Why Are Militias Legal

Most militias consider themselves legally legitimate organizations, although all 50 states prohibit private paramilitary activities. [25] [26] [27] Others subscribe to the theory of «insurrection,» which describes the right of the body politic to rebel against the established government in the face of tyranny. (In the 1951 case of Dennis v. United States, the U.S. Supreme Court rejected the insurrection theory, stating that as long as the government provides for free elections and juries, no «political self-defense» can be conducted.) [28] These groups are not inherently illegal. But they become targets for law enforcement because they engage in other illegal activities such as gun offenses, tax evasion or threats of violence. The Southern Poverty Law Center estimates that there are 276 anti-government militias nationwide, and while mere militia membership is not illegal, some actions (such as an armed takeover of a federal building) may be illegal. A 1999 U.S. Department of Justice analysis of the potential militia threat over the millennium recognized that the vast majority of militias were reactive (not proactive) and posed no threat. [14] In 2001, the militia movement appeared to be in decline, peaking in 1996 with 858 groups. [15] With the global financial crisis after 2007 and the election of Barack Obama as President of the United States in 2008, militia activities experienced a resurgence. [16] [17] [18] Militias have been involved in several high-profile clashes recently, including the Bundy clash in 2014 and the occupation of the Malheur National Wildlife Refuge in 2016.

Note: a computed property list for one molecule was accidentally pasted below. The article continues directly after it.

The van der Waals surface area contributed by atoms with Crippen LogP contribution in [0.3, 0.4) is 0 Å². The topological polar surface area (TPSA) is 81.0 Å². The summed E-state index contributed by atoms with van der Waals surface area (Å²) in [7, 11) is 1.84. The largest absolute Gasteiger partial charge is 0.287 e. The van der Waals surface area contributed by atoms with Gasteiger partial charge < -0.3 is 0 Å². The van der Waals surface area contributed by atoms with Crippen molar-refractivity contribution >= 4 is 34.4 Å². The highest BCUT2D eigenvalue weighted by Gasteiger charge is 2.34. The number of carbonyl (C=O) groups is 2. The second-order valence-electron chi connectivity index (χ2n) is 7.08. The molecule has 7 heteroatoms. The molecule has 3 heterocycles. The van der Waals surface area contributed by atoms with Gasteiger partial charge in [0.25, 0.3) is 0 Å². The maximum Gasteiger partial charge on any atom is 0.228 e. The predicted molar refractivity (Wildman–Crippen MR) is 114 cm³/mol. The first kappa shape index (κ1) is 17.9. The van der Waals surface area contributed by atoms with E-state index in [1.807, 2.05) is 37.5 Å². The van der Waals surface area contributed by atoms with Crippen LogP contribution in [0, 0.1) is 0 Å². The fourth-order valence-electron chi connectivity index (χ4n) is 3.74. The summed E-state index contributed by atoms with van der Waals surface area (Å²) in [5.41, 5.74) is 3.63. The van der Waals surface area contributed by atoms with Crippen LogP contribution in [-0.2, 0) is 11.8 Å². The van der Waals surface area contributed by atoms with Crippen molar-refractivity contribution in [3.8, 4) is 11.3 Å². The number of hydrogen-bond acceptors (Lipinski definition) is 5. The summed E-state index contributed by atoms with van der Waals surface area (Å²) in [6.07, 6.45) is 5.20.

The Southern Poverty Law Center reports that there were about 180 active «militias» in the United States in 2019 — defined by the Law Center as anti-government groups in military formation. As the fact sheets explain, the U.S. Constitution and state laws use the term «militia» to refer to all able-bodied residents of certain age groups who can be called by the government when there is a special need; However, individuals do not have the legal authority to engage in militia service outside the jurisdiction of the federal or state government. The fact sheets also state that the Second Amendment does not protect the activity of private militias and refer to U.S. Supreme Court decisions in 1886 and 2008 that state that the Second Amendment «does not preclude the prohibition of private paramilitary organizations.» And of course, we saw it with the 17-year-old. And, you know, some people said, well, he wasn`t really part of that militia. He was, you know, a disciple. But I think it only illustrates the danger of private militias – because it encourages others, followers, to join them.